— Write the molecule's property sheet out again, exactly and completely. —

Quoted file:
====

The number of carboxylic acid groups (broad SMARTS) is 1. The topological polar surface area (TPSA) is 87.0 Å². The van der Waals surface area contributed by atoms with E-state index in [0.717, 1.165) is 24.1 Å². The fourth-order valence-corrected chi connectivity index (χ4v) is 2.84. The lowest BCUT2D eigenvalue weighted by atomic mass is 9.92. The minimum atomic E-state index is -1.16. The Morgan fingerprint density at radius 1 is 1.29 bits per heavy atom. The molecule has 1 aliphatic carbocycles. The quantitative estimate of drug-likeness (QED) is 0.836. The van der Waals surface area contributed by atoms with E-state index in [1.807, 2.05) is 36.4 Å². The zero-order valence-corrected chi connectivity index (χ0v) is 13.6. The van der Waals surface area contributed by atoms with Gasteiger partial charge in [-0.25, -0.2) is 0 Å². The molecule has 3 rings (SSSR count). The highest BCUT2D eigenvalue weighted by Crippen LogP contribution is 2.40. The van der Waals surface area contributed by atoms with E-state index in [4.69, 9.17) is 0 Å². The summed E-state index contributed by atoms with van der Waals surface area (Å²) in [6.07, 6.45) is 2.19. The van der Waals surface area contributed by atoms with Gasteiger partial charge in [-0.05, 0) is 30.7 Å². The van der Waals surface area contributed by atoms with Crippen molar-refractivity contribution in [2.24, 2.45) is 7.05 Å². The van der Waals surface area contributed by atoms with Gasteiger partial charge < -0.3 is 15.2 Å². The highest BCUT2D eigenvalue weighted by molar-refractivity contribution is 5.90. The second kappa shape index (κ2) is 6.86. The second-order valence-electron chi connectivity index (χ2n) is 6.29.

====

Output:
The number of carboxylic acid groups (broad SMARTS) is 1. The topological polar surface area (TPSA) is 87.0 Å². The van der Waals surface area contributed by atoms with E-state index in [0.717, 1.165) is 24.1 Å². The fourth-order valence-corrected chi connectivity index (χ4v) is 2.84. The lowest BCUT2D eigenvalue weighted by atomic mass is 9.92. The minimum atomic E-state index is -1.16. The Morgan fingerprint density at radius 1 is 1.29 bits per heavy atom. The molecule has 1 aliphatic carbocycles. The quantitative estimate of drug-likeness (QED) is 0.836. The van der Waals surface area contributed by atoms with E-state index in [1.807, 2.05) is 36.4 Å². The zero-order valence-corrected chi connectivity index (χ0v) is 13.6. The van der Waals surface area contributed by atoms with Gasteiger partial charge in [-0.25, -0.2) is 0 Å². The molecule has 3 rings (SSSR count). The highest BCUT2D eigenvalue weighted by Crippen LogP contribution is 2.40. The van der Waals surface area contributed by atoms with E-state index in [4.69, 9.17) is 0 Å². The summed E-state index contributed by atoms with van der Waals surface area (Å²) in [6.07, 6.45) is 2.19. The van der Waals surface area contributed by atoms with Gasteiger partial charge in [-0.05, 0) is 30.7 Å². The van der Waals surface area contributed by atoms with Crippen molar-refractivity contribution in [2.24, 2.45) is 7.05 Å². The van der Waals surface area contributed by atoms with Gasteiger partial charge < -0.3 is 15.2 Å². The highest BCUT2D eigenvalue weighted by molar-refractivity contribution is 5.90. The second kappa shape index (κ2) is 6.86. The second-order valence-electron chi connectivity index (χ2n) is 6.29.